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Boat School Your Kids While Cruising the Caribbean 2010

You know you want it...

Mocka Jumbies and Rum...

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So here we are, six months into a two-year cruise on our Bowman 57 ketch Searcher, boat schooling our two kids, daughter Renaissance, eleven, and son Havana, nine. The adventure has been exciting, but boat schooling our kids has not been easy. From what other cruising, boat schooling parents tell us, it hasn't easy for them either. But the rewards far outweigh the negatives.

The good times are very good. We watch our kids get tan, become physically fit, take on responsibility, swim with dolphins, get involved in projects and share their curiosity about the world through which we sail. There are field trips ashore for visiting island markets, exploring mountain valleys, visiting a chocolate factory or a spice plantation, or sailing through the ash cloud of a volcano.

The onboard classroom work is the toughest, the math and reading exercises. We aim for a three hour block of boat schooling five days a week from nine a.m. to noon. I fear we fall short. But we as a family are living a dream and we are together exploring the world. Having the kids with us expands our adventure, introduces us to other cruising families and to things we'd not experience without our kids. This cruise is ultimately for them; we are along as guides.

The other families we've met in the Caribbean this winter are from Europe: the Netherlands, Norway and Sweden. Very few American families appear to be sailing with kids. Families are easy to spot, in a dinghy, on the dock or on deck. We are eager to "gam," to get the kids to the beach while we share information. Despite the language differences, our kids have the universal language of "play."

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When we made the commitment to leave Maine and take our kids on an extended cruise, boat schooling options were one of our prime research projects. Maine Homeschoolers, a home schooling bookstore in Hope, Maine had workbooks, resources, teachers' guides and lesson plans available along with first-hand advice. There is a wonderful educational book store near Fort Burt in Road Town, Tortola, BVI. The Internet provided a wealth of links dealing with home schooling (nothing on Boat Schooling), but perhaps too much information. The most valuable sources of advice and information came from other moms and dads we met along the way who were, like us, inventing as they went along. A chat with our kids' two teachers before we left Maine helped us prepare for what was important to stress during our on-board classroom sessions.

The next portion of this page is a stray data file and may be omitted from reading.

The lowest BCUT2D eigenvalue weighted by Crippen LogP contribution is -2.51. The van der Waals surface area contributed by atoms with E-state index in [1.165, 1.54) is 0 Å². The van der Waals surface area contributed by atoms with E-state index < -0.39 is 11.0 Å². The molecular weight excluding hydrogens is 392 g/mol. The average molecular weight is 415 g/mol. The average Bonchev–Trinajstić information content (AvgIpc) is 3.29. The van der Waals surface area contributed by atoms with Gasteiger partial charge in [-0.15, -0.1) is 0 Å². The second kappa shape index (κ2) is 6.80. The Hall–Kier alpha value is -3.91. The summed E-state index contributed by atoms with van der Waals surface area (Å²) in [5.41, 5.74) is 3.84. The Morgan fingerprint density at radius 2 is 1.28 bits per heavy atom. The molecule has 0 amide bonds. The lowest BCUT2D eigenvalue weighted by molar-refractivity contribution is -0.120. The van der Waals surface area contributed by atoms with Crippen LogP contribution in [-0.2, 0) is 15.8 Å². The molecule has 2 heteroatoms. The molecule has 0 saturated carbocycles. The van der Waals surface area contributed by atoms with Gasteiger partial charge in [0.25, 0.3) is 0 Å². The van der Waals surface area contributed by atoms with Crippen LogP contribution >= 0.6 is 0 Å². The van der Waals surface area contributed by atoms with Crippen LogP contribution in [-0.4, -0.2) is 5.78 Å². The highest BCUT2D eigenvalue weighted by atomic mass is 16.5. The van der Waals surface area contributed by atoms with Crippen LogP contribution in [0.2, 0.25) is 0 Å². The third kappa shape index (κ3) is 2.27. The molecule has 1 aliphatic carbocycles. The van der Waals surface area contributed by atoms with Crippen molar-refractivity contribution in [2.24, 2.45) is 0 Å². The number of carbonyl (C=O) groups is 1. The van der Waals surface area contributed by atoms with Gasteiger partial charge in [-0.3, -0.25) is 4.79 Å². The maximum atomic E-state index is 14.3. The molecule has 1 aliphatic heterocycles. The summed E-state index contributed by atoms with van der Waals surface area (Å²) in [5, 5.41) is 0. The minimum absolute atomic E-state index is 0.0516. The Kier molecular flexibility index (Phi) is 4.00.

Buying a home schooling package from Calvert or one of the other suppliers would not work for us. The other cruising parents we met agreed. Boat schooling is different than home schooling. We are in a living classroom, which requires a different mind-set. Why study Roman History, when you're sailing through Colonial America? What better way to learn about volcanoes than to sail through an ash cloud from Montserrat and taste a volcano!

We have been using a mixture of workbooks from BrainQuest and Spectrum, along with a variety of support resources, including the Internet. We stocked the boat with lots of reference books like The American Museum of Natural History's mammoth book "Oceans" along with "Animals" and other books on geography, geology and the cruising guides. We have books on tape, a French language program on DVD. We have encouraged our kids to create their own books, to write stories, to include drawings, photos and sketches of the things they've seen and experienced. There are journal entries to make, podcasts of their verbal stories to record. Havana is just beginning to read "The Cat in the Hat" series, while Ren can be found tucked up forward, buried in the jib bag reading a book called "Julia Gillian," the adventures of three girls her age.

This is a special time for this family afloat. It is a gift we can give our children, an experience they will have with them for the rest of their lives. They will learn things from this voyage that other kids only read about in books. They are experiencing the world first hand, learning about the ocean and its fish and mammals, geology, weather systems, navigation, and about themselves. Kids learn best while on field trips, where the learning is interactive and real. That's what this family cruise is – an extended field trip.

David Lyman, who holds a US Coast Guard master license, is a photographer, writer and former President of Rockport College in Rockport, Maine. Follow the Lyman Family from as they learn and explore the Caribbean this year: www.KidsOnBoats.net.

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So Caribbean you can almost taste the rum...

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